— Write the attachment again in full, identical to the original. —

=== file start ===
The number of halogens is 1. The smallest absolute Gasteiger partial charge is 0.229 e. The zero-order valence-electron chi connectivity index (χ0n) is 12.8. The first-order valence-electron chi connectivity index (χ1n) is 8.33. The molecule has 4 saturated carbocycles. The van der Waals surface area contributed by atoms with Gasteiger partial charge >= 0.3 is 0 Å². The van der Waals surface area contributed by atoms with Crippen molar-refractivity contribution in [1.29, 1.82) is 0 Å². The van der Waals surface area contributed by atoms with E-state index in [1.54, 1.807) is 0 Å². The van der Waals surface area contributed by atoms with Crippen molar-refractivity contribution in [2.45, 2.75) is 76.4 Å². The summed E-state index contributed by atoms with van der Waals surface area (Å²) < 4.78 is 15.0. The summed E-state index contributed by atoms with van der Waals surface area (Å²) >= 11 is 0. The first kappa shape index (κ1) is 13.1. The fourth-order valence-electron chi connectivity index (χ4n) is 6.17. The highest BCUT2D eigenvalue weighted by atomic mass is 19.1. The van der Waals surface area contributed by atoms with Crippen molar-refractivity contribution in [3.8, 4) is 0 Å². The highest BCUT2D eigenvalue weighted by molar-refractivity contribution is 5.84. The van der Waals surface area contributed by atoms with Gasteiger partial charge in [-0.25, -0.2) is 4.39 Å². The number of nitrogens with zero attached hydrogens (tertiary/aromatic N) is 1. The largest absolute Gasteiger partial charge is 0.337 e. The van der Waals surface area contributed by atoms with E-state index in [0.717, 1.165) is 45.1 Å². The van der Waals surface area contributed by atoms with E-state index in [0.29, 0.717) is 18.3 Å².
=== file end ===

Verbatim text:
The number of halogens is 1. The smallest absolute Gasteiger partial charge is 0.229 e. The zero-order valence-electron chi connectivity index (χ0n) is 12.8. The first-order valence-electron chi connectivity index (χ1n) is 8.33. The molecule has 4 saturated carbocycles. The van der Waals surface area contributed by atoms with Gasteiger partial charge >= 0.3 is 0 Å². The van der Waals surface area contributed by atoms with Crippen molar-refractivity contribution in [1.29, 1.82) is 0 Å². The van der Waals surface area contributed by atoms with E-state index in [1.54, 1.807) is 0 Å². The van der Waals surface area contributed by atoms with Crippen molar-refractivity contribution in [2.45, 2.75) is 76.4 Å². The summed E-state index contributed by atoms with van der Waals surface area (Å²) < 4.78 is 15.0. The summed E-state index contributed by atoms with van der Waals surface area (Å²) >= 11 is 0. The first kappa shape index (κ1) is 13.1. The fourth-order valence-electron chi connectivity index (χ4n) is 6.17. The highest BCUT2D eigenvalue weighted by atomic mass is 19.1. The van der Waals surface area contributed by atoms with Crippen molar-refractivity contribution in [3.8, 4) is 0 Å². The highest BCUT2D eigenvalue weighted by molar-refractivity contribution is 5.84. The van der Waals surface area contributed by atoms with Gasteiger partial charge in [-0.25, -0.2) is 4.39 Å². The number of nitrogens with zero attached hydrogens (tertiary/aromatic N) is 1. The largest absolute Gasteiger partial charge is 0.337 e. The van der Waals surface area contributed by atoms with E-state index in [0.717, 1.165) is 45.1 Å². The van der Waals surface area contributed by atoms with E-state index in [0.29, 0.717) is 18.3 Å².